Sunday, June 03, 2007

Takeshi Mizukoshi

I went to Mizukoshi's photography exhibit at in Ebisu, Tokyo today and was quite impressed with his photos. I go to a lot of shows, mostly small, and try to get to the Tokyo Metropolitan Museum of Photography (in Ebisu Garden Place) at least once a month and his is one of my favorites. I have seen his work in books before, but as expected, it is completely different when one can see the real photos.

One thing that I have noticed with his and other's photography is how little some of the things we worry about on some of the photo critique sites like photoSIG or equipment discussion/debate sites like the Nikonians, seems to matter. Had he put some of his photos up for critique on those sites, he would have been told that he occasionally had blown highlights, his photos had too much noise (grain, since his was film) and most weren't sharp enough by far. (Black and white photos were all very sharp, but the color photos were not at all.) I am sure that some would have said many of his photographs were too dark. Why, good god, he even had a few corners darkened perhaps from a filter or lens hood. He also failed to list such trivia as the camera, lens, f-stop, ISO/ASA, shutter speed, camera bag, lens cap brand etc.

It made no difference, and I supposed nobody cared except for those of us who spend time looking for such things. None of it detracted from any of his photos. And as for the "noise," I was satisfied to see it again. Now I can stop worrying much about it in photos I take.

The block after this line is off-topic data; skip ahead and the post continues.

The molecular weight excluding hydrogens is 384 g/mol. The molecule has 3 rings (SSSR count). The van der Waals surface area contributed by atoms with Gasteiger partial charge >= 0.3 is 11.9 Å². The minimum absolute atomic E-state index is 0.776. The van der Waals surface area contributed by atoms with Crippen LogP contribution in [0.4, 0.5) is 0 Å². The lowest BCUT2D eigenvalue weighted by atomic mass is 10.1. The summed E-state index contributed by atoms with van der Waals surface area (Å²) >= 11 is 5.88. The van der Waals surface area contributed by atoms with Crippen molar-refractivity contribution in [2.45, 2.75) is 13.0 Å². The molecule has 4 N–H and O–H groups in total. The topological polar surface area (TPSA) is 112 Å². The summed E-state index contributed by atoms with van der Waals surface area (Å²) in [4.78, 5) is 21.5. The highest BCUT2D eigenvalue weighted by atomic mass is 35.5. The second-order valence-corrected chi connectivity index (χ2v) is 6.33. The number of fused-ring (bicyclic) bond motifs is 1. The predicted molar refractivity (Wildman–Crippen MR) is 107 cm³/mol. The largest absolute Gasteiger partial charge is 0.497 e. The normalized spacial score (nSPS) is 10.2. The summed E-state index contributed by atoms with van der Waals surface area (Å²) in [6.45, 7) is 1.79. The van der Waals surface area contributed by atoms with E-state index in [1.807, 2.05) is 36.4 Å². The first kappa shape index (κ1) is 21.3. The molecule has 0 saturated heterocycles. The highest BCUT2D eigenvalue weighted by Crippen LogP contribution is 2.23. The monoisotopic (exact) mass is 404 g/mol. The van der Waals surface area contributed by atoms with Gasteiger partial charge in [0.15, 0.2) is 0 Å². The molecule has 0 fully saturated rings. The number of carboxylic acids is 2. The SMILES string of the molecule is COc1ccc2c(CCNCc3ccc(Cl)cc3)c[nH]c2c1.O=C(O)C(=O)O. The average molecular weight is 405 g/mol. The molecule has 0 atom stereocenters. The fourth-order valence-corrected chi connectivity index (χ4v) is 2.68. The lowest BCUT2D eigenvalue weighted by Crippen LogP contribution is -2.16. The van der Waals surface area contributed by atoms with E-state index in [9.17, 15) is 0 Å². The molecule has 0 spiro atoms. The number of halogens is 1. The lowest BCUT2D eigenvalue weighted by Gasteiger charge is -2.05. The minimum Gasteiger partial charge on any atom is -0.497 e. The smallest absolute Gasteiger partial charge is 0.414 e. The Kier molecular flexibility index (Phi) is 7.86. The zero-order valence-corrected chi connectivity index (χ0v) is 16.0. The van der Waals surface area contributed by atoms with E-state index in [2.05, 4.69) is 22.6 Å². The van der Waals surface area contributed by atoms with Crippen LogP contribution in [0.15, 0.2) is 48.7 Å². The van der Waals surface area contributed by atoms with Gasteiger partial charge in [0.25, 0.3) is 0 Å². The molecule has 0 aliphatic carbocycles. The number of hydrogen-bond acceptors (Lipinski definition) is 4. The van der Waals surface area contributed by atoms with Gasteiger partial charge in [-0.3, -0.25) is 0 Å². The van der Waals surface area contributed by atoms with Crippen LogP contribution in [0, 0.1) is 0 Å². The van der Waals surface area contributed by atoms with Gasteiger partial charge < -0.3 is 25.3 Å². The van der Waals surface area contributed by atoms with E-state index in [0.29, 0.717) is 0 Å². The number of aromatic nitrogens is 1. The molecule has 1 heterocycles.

His photographs were consistently exceptional because of his use of light. His composition was spot on too, but naturally did not always follow so-called rules. (He does make good use of diagonal lines in most.) Since most of his photos are landscapes, his subject matter is excellent o begin with and he does a superb job of enhancing that excellence in photos.

A lot of the photography forums are more focused on technical details and equipment because that is the easy part. All you have to do is learn it. The actual art is the tough part. Only a select few are really successful as artists. Most of the rest of us just have to please ourselves and be satisfied if a few other people occasionally enjoy something we have done.

Anyway, I liked his show and purchased one of his books with photos from the show. They don't look nearly as good as the prints---most are lighter too, but still an excellent reminder of what is important.

His exhibit runs through July 1, 2007.

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